The flotsam and jetsam of gadgetry, especially old tools, can tell us interesting things about the times, the tech, and the people responsible for creating and maintaining it.
At the recent PCIM show in Nuremberg, I had the opportunity to peruse an assortment of antique electrical measurement tools at a sidewalk flea market (Fig 1). There were a few interesting items there, but the two that grabbed my attention immediately were the two test devices, one for Ohms, and one for volts. Initially I had only identified the old circuit tester, as it has a face easily recognized by anyone who has worked with such tools (Fig 2). It’s friendly face with bold gauge and grippy selector knob shouted precision and practicality, reinforced by the heavy banana-ready terminals at the top and no-nonsense bakelite casing.
Fig 1. Sidewalk flea market.
The second device was certainly some kind of tester, but I couldn’t place it to save my life (Fig 3). Quite formidable looking, the tool had two massive prongs issuing from a stout wooden handle, almost weapons-like in appearance. This intimidating aura was reinforced by the “100A” and “200A” markings on the side (visible if you zoom in), on a bus bar that one’s thumb could easily touch while using it. The incredibly high amperage in the resistors set into the handle was balanced by a ludicrously low voltage shown on the tester’s gauge, a swing of only +/- 3 volts.
I gave the strange fork-like object as a curiosity to my friend Peter Rogerson at Power Integrations, and the two of us set out on a search for what the damn thing does. We rapidly found out that it is an old-timey battery tester, as old batteries used to be very low voltage, but deliver a very high current. Such testers were common in their day. Peter turned the device over to his colleague Andrew Bruno, who put it on a test rig to find out that it still functioned (Fig 4a + 4b). A simple design can lead to a long operational lifetime, but being built ruggedly enough to be used as a weapon in a pinch didn’t hurt.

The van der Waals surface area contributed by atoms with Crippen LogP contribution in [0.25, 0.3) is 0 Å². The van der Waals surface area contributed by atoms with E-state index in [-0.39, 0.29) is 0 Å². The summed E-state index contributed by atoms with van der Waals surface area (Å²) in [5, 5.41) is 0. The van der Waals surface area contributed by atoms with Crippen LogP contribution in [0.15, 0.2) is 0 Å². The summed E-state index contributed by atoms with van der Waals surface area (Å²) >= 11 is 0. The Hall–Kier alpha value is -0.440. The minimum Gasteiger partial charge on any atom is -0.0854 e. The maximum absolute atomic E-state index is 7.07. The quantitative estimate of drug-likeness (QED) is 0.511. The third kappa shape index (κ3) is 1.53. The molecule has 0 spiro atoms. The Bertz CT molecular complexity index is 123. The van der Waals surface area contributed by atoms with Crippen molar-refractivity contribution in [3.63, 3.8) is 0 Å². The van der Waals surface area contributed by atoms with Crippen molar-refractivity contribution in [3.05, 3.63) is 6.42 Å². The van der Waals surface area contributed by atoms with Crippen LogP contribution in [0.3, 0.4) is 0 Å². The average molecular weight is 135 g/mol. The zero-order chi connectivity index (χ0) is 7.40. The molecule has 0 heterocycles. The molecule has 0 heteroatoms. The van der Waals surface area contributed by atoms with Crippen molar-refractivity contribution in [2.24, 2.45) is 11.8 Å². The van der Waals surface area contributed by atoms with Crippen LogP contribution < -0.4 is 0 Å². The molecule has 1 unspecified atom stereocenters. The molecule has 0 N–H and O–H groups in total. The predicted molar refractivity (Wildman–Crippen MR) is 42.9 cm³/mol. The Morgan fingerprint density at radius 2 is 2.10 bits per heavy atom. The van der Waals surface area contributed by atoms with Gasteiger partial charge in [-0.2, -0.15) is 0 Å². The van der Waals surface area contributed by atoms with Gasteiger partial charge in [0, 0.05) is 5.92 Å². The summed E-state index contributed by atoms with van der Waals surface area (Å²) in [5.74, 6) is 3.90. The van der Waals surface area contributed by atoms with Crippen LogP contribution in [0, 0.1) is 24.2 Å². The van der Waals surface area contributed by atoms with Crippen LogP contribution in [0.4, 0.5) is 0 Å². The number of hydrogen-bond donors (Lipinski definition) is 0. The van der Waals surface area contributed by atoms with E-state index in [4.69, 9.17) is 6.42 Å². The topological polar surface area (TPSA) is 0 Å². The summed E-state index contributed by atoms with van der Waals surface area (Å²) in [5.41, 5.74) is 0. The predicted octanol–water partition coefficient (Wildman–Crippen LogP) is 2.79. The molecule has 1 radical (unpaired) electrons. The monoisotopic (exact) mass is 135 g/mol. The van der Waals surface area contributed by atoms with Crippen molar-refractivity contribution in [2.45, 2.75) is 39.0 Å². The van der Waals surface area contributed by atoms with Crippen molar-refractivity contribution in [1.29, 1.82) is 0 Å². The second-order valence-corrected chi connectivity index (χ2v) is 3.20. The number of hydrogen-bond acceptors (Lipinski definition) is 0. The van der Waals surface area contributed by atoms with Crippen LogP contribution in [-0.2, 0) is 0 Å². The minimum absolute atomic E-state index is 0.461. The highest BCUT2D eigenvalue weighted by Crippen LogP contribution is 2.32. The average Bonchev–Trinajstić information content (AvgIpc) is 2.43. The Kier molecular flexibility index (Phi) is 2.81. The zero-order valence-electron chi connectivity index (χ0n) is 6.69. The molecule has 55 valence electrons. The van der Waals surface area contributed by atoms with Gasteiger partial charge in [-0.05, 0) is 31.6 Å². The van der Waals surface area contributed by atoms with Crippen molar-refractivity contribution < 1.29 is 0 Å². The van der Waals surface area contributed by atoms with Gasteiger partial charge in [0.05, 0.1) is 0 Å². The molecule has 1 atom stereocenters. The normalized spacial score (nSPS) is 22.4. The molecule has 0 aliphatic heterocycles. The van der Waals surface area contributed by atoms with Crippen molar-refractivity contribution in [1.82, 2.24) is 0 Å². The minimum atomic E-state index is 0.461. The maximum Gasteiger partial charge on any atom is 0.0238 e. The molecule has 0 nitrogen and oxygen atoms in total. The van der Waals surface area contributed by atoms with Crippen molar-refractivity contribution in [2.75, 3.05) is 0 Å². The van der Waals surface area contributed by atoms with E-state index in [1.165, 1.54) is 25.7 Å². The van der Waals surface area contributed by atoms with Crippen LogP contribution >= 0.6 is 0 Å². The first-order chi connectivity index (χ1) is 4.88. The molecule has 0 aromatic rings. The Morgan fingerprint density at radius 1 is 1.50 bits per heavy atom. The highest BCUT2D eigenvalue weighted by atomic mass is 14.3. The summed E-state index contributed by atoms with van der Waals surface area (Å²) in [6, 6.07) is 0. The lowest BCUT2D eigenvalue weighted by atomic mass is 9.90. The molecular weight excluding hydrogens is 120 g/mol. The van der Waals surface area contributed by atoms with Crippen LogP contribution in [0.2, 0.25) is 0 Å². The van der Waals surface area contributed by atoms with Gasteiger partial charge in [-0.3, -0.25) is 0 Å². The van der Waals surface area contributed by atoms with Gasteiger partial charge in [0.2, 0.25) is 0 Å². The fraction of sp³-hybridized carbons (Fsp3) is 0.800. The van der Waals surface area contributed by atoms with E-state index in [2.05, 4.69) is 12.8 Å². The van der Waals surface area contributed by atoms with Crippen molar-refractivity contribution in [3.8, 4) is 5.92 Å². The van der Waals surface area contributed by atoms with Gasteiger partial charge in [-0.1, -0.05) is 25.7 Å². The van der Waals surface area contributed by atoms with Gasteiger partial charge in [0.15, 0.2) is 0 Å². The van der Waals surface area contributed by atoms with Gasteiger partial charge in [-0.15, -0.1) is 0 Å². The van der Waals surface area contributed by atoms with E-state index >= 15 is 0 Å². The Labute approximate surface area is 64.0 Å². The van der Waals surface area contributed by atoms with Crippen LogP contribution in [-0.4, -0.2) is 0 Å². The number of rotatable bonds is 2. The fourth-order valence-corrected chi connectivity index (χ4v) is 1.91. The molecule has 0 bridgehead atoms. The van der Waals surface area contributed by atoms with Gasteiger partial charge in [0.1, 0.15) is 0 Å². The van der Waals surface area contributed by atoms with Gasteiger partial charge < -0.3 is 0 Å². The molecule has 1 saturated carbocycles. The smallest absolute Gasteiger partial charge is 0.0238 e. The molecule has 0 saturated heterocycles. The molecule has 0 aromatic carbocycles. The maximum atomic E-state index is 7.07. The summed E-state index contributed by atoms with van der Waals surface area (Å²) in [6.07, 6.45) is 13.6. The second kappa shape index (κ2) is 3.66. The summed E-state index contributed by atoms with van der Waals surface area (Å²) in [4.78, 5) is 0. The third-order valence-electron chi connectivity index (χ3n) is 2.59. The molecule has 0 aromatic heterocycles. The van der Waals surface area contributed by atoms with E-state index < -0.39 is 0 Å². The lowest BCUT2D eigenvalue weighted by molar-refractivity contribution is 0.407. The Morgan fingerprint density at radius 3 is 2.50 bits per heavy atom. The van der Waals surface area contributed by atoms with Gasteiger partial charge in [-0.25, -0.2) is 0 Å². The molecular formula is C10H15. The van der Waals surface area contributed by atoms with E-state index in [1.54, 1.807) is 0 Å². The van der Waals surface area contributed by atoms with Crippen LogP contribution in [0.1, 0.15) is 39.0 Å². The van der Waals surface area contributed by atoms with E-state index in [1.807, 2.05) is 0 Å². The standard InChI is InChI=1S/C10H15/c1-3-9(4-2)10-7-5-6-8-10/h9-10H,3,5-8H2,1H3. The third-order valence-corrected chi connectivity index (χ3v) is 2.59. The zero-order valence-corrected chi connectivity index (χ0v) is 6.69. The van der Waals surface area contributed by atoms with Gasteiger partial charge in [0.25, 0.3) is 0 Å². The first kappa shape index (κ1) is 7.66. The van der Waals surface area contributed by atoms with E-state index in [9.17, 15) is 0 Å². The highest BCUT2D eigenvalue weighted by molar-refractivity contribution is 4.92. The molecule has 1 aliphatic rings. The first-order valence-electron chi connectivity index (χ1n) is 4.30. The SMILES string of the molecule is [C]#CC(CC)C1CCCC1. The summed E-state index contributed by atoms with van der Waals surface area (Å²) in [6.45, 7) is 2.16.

That rugged durability demanded of field tools created a fusion of practicality and simple beauty that is hard to match today, if only because the amount of attention needed would price a current tool out of the marketplace. One of the devices in my collection, a Weston Model 1000 from the 1930’s (Fig 5) also screams rugged practicality, with the same big gauge and knob that begs you to turn it that a good field test device should have, even today. Yet that old-school meticulous craftsmanship comes through in the hand-loomed layout and individually-wound resistors inside it (if you zoom in on Figure 6 you can see where someone repaired it with a resistor modern to the device but antique to us).
What we can take away from a random assortment of antique electrical devices is that even if you can’t hand-make your tools, if you make them easy to use, easy to read, and worth repairing, you will have created a tool that will be cherished and valued for the life of the application space it addresses.